During the afternoon hearing, Labour leader Ed Miliband said News International has “too much” control of Britain’s newspaper market and the “arrogance” of Rupert Murdoch’s company came from its 34 percent market share. He asked Lord Justice Leveson to consider a limit on cross-media ownership and said it had been included in the inquiry’s terms of reference during discussions with David Cameron and Nick Clegg.  He said:

“I don’t believe that one person should continue to control 37 percent, or it’s now 34 percent post the Sun on Sunday, 34 percent of the newspaper market.  My strong instinct is that’s too much and, I would like to see the inquiry looking at the question of whether we should have lower limits. There’s a question of about where these limits should be set. I should say we should have no worries of someone owning up to 20 percent of the newspaper market. I think there is then a question of between 20 percent to 30 percent where you should set a limit. That’s where I’m coming from. I think it’s good for our democracy to have plurality in the market.”

Miliband said there was a huge responsibility on politicians to make sure the inquiry’s recommendations for press reform were enacted and promised the judge he would seek to work with other ministers on a cross-party basis.

The opposition leader admitted he had been too slow to act on allegations of phone hacking at the News of the World, calling it a “failure of the establishment”.  He added:

“The failure to get to grips with this earlier was a failure on the part of the police who failed to adequately investigate it, and politicians who, with a few exceptions, failed to challenge early enough what was happening.”

Miliband first called for a public inquiry into the scandal on July 5, and told the inquiry he knew he was “crossing a Rubicon” because it would be seen by News International as an act of war. He also called for chief executive Rebekah Brooks to consider her position. Earlier that year, Tom Baldwin – the party’s director of communications – had written to Labour MPs dissuading them from linking News Corporation’s bid for BSkyB with phone hacking.

Miliband said he should have raised phone hacking with Rupert Murdoch at the June 2011 News International summer party. Records showed the he had 15 contacts with the company from September 2010 – when appointed leader of the opposition – until July 2011 but only one since the hacking scandal broke.

He said he spoke to James Murdoch on March 3, 2011 about the BSkyB bid but described it a courtesy call. He took a phone call with Brooks in December 2010 following the removal of business secretary Vince Cable from overseeing the bid.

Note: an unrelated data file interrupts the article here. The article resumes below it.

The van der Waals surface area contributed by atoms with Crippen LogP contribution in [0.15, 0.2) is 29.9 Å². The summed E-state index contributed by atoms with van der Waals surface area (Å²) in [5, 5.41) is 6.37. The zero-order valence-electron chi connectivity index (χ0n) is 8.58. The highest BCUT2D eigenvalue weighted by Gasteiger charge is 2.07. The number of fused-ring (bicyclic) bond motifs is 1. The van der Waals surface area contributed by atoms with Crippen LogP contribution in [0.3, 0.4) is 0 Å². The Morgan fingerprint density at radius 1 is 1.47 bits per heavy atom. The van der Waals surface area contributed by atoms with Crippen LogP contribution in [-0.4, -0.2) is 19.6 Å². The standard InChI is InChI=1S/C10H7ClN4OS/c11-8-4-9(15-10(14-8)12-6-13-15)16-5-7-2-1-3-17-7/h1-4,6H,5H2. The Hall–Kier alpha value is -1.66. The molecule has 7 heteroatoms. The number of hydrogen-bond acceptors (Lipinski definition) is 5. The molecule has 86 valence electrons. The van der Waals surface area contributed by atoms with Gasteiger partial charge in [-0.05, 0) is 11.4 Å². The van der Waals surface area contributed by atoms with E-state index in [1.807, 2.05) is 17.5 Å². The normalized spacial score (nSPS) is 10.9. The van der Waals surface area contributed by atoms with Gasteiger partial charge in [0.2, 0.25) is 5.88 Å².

Jay QC asked whether Miliband was aware Ed Balls, Charlie Whelan or Damian McBride had briefed against Tony Blair when prime minister. Miliband said he had raised concerns with Brown about McBride’s activities in 2009 and Whelan was well-known for briefing, but had no knowledge on Balls.

The inquiry also heard from Harriet Harman MP, who said she had been meeting editors to discuss regulation, said a “moment of opportunity” had arrived and current proposals for a reformed regulator were not good enough.  She added:

“I think that we could have a firm cross-party consensus where actually, if the front benches agree, then [the press] don’t need to face a slippery slope because we can give assurances that we would back up what went forward and stop it getting out of shape.”

Miliband said he was unsure PCC chairman Lord Hunt’s proposal for a reformed commission was independent enough from the industry, and said a future body would have to be accessible to ordinary members of the public.

On Wednesday morning the inquiry heard from deputy prime minister Nick Clegg MP, who said enough opportunities have been given to a “pure judge and jury self-regulation method” to prove itself. Clegg said he believed steps needed to be taken to protect freedom of speech, but also to ensure against the abuse of power in the press. He said:

“We’ve given enough opportunities to that pure judge and jury self-regulation method to prove itself and each time it seems to have come a cropper.”

Clegg suggested in his witness statement the press need to have a regulator genuinely free from the interference of editors, proprietors and politicians. He reminded the inquiry of the treatment given by newspapers to the Dowler family and Chris Jefferies, who was wrongly accused of the murder of Joanna Yeates.  He said:

“It’s outrageous that innocent people who haven’t asked to be put forward in the public eye at all are destroyed like that.”

In his written statement, he suggested a new regulator should not only be independent from government and media, it should also have the power to initiate investigations and impose meaningful sanctions, liberate journalism in the public interest, and be open to complaints from individuals and third parties.

Referring to the “Desmond problem”, Clegg told Lord Justice Leveson he had not yet heard anyone make a persuasive case that you can have independent regulation with teeth and full participation of all parts that doesn’t involve some sort of statutory backing.  He said:

“It’s bad for politics, it’s bad for Parliament, for democracy, it’s bad for the press, it’s offensive and distressing to public to let things carry on as they are.”